Luke Cross, Assistant Forest Manager in North Wales talks Sitka and Species.
Species choice is continually broadening with trials taking place to increase species choice and improve the species we already utilise.
When reviewing a site the environment can give you many details on species suitability. So we start by looking at a few areas that all play a part:
1. Topography – The physical features of an area of land such as natural formations, mountains, rivers, lakes and valleys. Also manmade features such as road and dams.
2. Rainfall – In Wales it varies for different areas.
3. Soil Types
These choices are further influenced by:
1. Current pests and disease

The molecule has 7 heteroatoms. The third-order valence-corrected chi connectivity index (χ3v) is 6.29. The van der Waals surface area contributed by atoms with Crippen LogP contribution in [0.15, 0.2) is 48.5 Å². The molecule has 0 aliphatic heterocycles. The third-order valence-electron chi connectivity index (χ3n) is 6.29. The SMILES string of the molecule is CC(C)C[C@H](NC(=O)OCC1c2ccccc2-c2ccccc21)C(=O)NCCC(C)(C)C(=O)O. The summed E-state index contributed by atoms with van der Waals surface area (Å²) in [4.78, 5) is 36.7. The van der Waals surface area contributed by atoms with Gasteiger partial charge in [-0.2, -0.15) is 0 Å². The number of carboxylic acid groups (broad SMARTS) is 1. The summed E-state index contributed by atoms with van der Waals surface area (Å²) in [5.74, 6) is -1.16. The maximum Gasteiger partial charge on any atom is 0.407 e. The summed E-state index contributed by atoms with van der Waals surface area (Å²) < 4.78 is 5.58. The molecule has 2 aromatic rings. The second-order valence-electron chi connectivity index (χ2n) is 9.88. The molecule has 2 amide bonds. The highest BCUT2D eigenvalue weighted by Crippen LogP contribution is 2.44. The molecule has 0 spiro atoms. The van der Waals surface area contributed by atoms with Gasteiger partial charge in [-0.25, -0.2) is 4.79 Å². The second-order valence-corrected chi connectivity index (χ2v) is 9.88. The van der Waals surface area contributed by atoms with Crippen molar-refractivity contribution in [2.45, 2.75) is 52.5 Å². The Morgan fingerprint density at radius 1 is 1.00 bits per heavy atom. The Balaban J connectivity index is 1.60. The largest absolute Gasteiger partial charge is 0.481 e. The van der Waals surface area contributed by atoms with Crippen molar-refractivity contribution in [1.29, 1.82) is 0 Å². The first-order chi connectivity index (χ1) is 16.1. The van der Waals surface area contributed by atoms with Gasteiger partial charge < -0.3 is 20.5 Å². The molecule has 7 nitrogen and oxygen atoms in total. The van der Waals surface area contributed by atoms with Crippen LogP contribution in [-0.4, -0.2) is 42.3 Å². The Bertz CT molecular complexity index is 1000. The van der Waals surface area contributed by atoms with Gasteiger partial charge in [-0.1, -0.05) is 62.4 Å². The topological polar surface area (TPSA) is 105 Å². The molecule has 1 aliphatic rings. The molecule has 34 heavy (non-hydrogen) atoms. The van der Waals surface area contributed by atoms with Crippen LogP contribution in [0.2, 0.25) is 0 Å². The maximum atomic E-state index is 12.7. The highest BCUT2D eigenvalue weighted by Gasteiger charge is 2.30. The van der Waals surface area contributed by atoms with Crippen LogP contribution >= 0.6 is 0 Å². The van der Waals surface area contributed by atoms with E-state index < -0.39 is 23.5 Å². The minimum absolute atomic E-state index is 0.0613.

2. Client objectives
Therefore the final choices can seem constrained but the final choices are planted with the confidence of establishing sustainable and resilient forestry.
In Wales, personally, I believe Sitka Spruce is the ‘go to’ species. It is a hardy, good timber, quicker rotations, that thrives in our upland climate. It is closely followed by Douglas Fir but that is limited as it does not like exposure so it is not suitable for the upland exposed sites.
Species choice can vary across the country. Right at the top of Scotland it’s pretty much Lodgepole pine which is very hardy. Borders and Central Scotland is predominantly Sitka, similar to Wales and lowland forestry is Scots Pine, Douglas Fir and the remnants of Larch and Corsican and finally the broadleaf species, Oak, Birch, Ash, Beech, Cherry and others follow.
“I believe the industry is keen to broaden species choice and variations within the same species. With various ongoing trials we are doing our part to help work towards a more species diverse and resilient future in forestry.”